YouTuber Atomic14 somehow converted a Creality 3D printer to a Wordle-solving robot.
Wordle, if you somehow haven’t noticed, conquered the social media world a few months ago with its addictive daily word guessing game. It involves iteratively guessing the letters of a hidden word, but reveals which letters are correct on each guess. The results of each game are easily posted on all social media, which attracted many more to the game. Recently, the game was purchased by the New York Times.
However, while Wordle is addictive, it can also be quite difficult. Vocabularly-challenged players can be particularly frustrated.
But there is a solution, and it involves 3D printing.
Atomic14 for some reason decided to make a Wordle-solving robot that could solve the daily puzzle on a smartphone. The YouTuber has previously built a Sudoku solver that used imaging, so a Wordle solver was obviously the next step.
As a base mechanism he chose a standard Creality desktop 3D printer, which provides the majority of the physical mechanisms required to make the robot. This device seems to be modified only slightly, having a pen on the printhead to press buttons, a downward looking camera to image the mobile app and some custom GCODE.
This is quite a challenging project, as it involved not only physical movement coordination, but also image interpretation and information processing.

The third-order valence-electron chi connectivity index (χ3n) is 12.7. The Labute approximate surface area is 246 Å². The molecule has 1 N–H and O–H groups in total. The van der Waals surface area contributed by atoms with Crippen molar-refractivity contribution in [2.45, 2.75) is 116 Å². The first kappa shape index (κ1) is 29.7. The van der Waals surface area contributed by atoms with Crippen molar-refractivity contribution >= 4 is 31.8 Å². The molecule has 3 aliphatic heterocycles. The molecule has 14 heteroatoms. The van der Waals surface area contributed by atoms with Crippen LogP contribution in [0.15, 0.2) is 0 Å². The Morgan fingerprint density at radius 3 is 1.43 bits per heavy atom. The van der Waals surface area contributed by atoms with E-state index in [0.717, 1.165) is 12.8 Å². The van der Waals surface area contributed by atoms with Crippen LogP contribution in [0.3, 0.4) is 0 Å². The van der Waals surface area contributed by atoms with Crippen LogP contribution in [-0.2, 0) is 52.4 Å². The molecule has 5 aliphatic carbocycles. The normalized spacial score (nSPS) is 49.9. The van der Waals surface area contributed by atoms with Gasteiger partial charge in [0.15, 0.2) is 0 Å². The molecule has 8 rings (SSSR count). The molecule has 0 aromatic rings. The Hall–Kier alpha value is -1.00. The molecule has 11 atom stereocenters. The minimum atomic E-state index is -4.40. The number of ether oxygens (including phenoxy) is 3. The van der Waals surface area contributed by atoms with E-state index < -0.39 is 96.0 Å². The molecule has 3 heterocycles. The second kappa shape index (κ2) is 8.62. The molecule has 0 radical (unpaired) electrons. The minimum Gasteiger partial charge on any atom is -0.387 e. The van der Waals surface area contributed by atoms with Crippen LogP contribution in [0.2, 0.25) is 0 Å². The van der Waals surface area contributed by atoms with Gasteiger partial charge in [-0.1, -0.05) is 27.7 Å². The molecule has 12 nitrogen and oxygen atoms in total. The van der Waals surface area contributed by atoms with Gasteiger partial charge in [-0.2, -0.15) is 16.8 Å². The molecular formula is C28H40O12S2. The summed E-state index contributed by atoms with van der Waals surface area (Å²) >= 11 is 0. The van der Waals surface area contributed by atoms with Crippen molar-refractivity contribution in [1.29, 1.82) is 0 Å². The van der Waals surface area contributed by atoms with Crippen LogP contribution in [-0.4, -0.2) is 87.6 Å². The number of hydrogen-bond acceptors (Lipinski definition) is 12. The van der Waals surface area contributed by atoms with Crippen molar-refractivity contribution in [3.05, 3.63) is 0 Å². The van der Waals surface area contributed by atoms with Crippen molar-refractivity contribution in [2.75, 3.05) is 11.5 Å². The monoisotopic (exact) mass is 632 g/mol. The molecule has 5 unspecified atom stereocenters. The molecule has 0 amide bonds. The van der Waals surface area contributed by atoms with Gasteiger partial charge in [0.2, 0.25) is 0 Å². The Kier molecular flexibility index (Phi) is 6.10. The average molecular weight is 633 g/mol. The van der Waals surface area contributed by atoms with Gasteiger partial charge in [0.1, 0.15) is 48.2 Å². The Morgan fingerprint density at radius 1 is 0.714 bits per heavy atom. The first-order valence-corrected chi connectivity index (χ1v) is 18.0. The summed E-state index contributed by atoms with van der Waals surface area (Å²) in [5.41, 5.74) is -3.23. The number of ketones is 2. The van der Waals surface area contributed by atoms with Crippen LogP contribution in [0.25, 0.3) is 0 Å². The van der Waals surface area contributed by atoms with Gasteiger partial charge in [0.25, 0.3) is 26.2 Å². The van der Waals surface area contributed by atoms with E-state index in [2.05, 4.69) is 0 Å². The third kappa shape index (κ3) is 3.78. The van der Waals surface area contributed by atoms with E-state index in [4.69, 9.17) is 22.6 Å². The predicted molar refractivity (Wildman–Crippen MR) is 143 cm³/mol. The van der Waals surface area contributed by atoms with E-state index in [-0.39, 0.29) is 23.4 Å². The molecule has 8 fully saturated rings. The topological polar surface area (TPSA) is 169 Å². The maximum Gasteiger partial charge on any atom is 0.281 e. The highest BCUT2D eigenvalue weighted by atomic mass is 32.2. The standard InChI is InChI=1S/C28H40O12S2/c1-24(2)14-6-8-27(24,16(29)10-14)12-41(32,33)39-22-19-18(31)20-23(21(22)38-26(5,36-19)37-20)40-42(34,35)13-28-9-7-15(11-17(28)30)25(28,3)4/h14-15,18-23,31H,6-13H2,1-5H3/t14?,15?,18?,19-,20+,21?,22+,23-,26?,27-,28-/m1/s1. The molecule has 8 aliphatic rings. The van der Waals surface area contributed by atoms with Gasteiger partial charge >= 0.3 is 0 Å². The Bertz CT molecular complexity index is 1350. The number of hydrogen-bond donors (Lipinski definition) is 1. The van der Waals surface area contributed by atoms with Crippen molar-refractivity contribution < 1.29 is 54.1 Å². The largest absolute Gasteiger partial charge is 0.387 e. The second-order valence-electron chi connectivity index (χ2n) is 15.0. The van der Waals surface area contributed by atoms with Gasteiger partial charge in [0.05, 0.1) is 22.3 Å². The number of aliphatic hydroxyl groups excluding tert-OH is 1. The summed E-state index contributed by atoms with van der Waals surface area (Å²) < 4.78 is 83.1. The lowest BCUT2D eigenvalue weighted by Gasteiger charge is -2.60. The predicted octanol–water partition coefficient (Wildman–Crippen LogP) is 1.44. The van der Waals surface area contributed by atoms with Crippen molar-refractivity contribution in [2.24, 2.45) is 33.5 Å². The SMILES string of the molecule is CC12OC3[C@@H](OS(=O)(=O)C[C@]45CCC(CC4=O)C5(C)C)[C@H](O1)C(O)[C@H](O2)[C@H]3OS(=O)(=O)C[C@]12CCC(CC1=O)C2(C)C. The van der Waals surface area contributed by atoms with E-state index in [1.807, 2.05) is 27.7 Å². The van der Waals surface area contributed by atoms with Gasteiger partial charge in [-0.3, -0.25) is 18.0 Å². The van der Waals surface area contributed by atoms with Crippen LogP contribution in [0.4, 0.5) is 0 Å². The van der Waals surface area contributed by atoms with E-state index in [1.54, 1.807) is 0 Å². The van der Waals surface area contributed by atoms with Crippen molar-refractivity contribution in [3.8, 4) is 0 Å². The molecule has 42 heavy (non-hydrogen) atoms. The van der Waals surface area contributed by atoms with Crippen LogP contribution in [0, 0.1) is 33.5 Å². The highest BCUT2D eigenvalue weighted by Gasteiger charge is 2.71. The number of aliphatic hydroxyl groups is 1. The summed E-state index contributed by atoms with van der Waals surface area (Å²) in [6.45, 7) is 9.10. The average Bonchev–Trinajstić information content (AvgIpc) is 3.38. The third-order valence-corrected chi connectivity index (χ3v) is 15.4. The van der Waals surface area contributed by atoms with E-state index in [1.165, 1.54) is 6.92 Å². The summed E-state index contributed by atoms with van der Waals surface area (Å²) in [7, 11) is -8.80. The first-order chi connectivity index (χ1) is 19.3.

One key problem was simply locating the mobile phone when placed on the print bed. Atomic14’s video shows how this was accomplished using imaging techniques.
It’s fascinating to see how these challenges were gradually overcome by Atomic14. The system recognizes a randomly placed mobile device running Wordle, and is then able to press buttons and recognize the output of the app.
After the mechanical and optical elements were completed, the biggest problem remains: how to actually solve the puzzle? It turns out there are dozens of different approaches possible, and some have even performed extensive mathematical and simulated analyses to identify optimal methods.
Atomic14’s approach involves starting with a 33,000 word database and then use the guess feedback to gradually narrow down the possibilities for the next guess. The guess selected is the one predicted to have the fewest follow up guesses.
If you were to build this system, you’d literally be able to toss your phone on the print plate and press a button to solve the puzzle. Incredible.
The moral of the story here is that 3D printers are very useful devices, and can, if appropriately modified, also solve a puzzle for you.
That is, if you are too lazy to do it yourself. And you’ll need another 3D printer if you want to print.